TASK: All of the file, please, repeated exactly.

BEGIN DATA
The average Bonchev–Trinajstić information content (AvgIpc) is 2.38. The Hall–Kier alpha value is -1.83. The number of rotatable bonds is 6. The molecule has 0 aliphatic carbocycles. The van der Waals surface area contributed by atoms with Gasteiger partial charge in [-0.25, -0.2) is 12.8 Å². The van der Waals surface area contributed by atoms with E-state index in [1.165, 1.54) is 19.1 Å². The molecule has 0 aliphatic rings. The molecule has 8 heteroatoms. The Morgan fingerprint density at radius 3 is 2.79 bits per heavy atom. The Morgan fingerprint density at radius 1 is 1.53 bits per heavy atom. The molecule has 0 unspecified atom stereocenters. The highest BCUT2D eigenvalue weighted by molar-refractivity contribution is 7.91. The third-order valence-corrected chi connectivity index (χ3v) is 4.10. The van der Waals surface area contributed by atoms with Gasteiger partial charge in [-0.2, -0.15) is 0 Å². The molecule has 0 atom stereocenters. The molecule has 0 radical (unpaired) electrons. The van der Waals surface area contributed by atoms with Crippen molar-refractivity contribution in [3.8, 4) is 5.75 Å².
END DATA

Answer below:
The average Bonchev–Trinajstić information content (AvgIpc) is 2.38. The Hall–Kier alpha value is -1.83. The number of rotatable bonds is 6. The molecule has 0 aliphatic carbocycles. The van der Waals surface area contributed by atoms with Gasteiger partial charge in [-0.25, -0.2) is 12.8 Å². The van der Waals surface area contributed by atoms with E-state index in [1.165, 1.54) is 19.1 Å². The molecule has 0 aliphatic rings. The molecule has 8 heteroatoms. The Morgan fingerprint density at radius 3 is 2.79 bits per heavy atom. The Morgan fingerprint density at radius 1 is 1.53 bits per heavy atom. The molecule has 0 unspecified atom stereocenters. The highest BCUT2D eigenvalue weighted by molar-refractivity contribution is 7.91. The third-order valence-corrected chi connectivity index (χ3v) is 4.10. The van der Waals surface area contributed by atoms with Gasteiger partial charge in [-0.2, -0.15) is 0 Å². The molecule has 0 atom stereocenters. The molecule has 0 radical (unpaired) electrons. The van der Waals surface area contributed by atoms with Crippen molar-refractivity contribution in [3.8, 4) is 5.75 Å².